Jeremy posted the wrong age on his Facebook page. Phillip has no picture of his wife in any of his photos. Camille has replaced Oprah with Facebook. Jan has reconnected with two of her old college boyfriends and has not told her husband. Wallace has no idea how much time his wife spends on Facebook. George does not state that he is married on his page.
These stories are true, though the names have been changed.
If Facebook were a country, it would be the third largest country in the world. For most of us it is a good and useful tool. However, it is not surprising that it is also a source of temptation for the dissatisfied and discontented.
There is no place where Facebook’s sinful side is more prominent than in marriages that have not lived up to one or both of the spouse’s expectations.
Will You Like Me?
Facebook has become the new false intimacy. It is relatively safe. It can provide a perception of genuine, authentic relationships. It is better than the video game craze because while you can interact with Facebook or gaming in the privacy of your home, Facebook has real people on the other end of it. (I do realize there is interaction with real people in some video games, but Facebook provides a different kind of temptation through cyber relationships.)
John told me that the reason he uses a different name and age on his Facebook profile is because he wants people to like him and feels his best shot at being liked is to change his identity. His Facebook name is Al and instead of using his real age, 43, he poses as a 23-year old single college student. He told me he didn’t think he was a bad person, as his wife tells him, because people like him on Facebook. Interestingly, his real life relationships are dysfunctional, while his Facebook relationships give the perception of being normal. John says that this is because his real life relationships do not understand him and, therefore, the dysfunction is their fault.
Sin with a Ubiquitous Twist
I’m sure you’re not surprised by these things. Sin is our ever-present adversary and because sin is part of our lives, bad things do happen. Facebook provides a somewhat sanitized way to flirt with people around the world for the average person. These kinds of temptations that used to be the exclusive domain of the business traveler have now been brought into our homes, free of charge.
Today, more people have cyber access than at any time in the history of mankind. The angry teenager, lonely housewife, dissatisfied line worker, and overworked engineer can now be included in what used to be the privileges of the social elite. It’s easy.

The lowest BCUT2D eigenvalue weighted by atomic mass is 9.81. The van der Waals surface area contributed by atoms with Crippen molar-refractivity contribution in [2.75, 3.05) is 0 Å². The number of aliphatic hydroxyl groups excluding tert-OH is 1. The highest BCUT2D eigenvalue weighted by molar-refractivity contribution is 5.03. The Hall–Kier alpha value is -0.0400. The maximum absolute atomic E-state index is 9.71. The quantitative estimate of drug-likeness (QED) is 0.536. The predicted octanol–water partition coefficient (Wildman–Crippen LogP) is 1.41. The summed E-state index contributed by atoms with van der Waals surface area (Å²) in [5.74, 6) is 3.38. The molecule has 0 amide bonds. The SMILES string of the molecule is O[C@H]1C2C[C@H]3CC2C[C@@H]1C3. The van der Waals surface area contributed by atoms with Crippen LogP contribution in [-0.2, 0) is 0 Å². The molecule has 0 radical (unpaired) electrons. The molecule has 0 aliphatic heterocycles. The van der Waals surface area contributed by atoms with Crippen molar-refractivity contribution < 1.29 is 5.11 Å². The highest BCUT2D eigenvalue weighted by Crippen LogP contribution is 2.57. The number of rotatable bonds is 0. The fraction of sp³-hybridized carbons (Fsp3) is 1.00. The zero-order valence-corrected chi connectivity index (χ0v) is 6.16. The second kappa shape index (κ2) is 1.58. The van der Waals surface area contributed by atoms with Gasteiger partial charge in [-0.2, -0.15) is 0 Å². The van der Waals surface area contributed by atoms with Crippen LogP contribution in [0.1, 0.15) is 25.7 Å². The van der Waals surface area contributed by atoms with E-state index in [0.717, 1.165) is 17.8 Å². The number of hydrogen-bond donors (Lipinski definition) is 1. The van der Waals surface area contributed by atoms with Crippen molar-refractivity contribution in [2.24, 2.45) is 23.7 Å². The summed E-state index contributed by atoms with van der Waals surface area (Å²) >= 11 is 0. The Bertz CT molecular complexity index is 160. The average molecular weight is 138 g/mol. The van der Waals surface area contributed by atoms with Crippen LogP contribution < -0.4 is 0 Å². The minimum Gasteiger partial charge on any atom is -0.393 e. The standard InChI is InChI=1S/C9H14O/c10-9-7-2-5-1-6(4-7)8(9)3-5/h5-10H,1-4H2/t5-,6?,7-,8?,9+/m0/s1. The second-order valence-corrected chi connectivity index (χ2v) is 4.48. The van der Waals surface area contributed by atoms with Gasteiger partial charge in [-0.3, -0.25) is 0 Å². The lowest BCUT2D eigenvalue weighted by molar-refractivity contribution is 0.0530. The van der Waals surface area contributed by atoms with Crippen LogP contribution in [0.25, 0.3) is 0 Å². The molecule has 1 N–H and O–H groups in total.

In the worst case scenario the flirtatious couple make plans to meet. Yes, this has happened more times than you might imagine.
- Parent, do you have access to your child’s Facebook account?
- Wife, do you have access to your husband’s Facebook account?
- Husband, do you know the people your wife is talking to throughout her day while you are away?
The Dating Analogy
I like Facebook. It has been a remarkable redemptive tool for my business. However, because of my business I have seen the unsavory side of Facebook as well. Without loving accountability, it can be a dangerous medium that does not appear to be going away anytime soon. Facebook can be like a dating relationship between any boy and girl.
Dating has aspects of artificiality, while offering varying degrees of intimacy and realism. Of course, when the boy and girl get married and are locked in for life, the true realism comes to the fore. While they were dating they got a break from each other at the end of the day. When they married, they discovered that there were no breaks and after a year or two of sustained living with each other, they grew weary of each other and began to look for other ways to be loved. This happens because of self-centeredness and a lack of understanding biblical love. (Matthew 22:36-40)
Enter Facebook. Facebook becomes the new dating context for the dissatisfied. It provides all the accoutrements of dating without the commitment or expectation of marriage. Simply put, we do not live with the people we socialize with on Facebook. Akin to dating, we can put our best selves forward for our Facebook friends. They never have to wash our underwear or smell our breath. It is when we think the folks on Facebook are different than the folks we live with that we get into trouble.
Our spouses are the ones who live with our real selves. Keep that in mind if you are tempted to cross the lines of inappropriateness when relating to a friend on Facebook. Some of you have no idea what I am talking about. I praise God for you. May He protect you from the seamy side of Social Media. However, some of you are currently being tempted by the sinful prospects of Facebook or you’re already involved in inappropriate relationships.
To you, I appeal that you get help. Nothing good can come out of it no matter how bad you think your real relationships are. Yes, Facebook can be fun, but it is only cyber real and it should not replace doing authentic life together.
For the Glory of God
Think about how you can use Facebook redemptively. What I mean by this is how can you draw attention to your great God rather than to yourself? How can you promote the Gospel through Facebook? The answer to the Facebook dilemma is not necessarily abstinence, unless it has caught you and the wisest thing for you to do is to cut ties with Facebook. (See Galatians 6:1) Here are some other redemptive thoughts:
- Ask your spouse or friend what they think about your Facebook updates.
- Give your spouse your log-in info.
- Link or share Gospel-centered sites with others.
- Share quotes that God has used to encourage you.
- Seek to encourage your friends.
- Keep in touch with friends and family members.
- Learn the security settings and use them.
- Guard your heart (and your time) regarding Facebook games.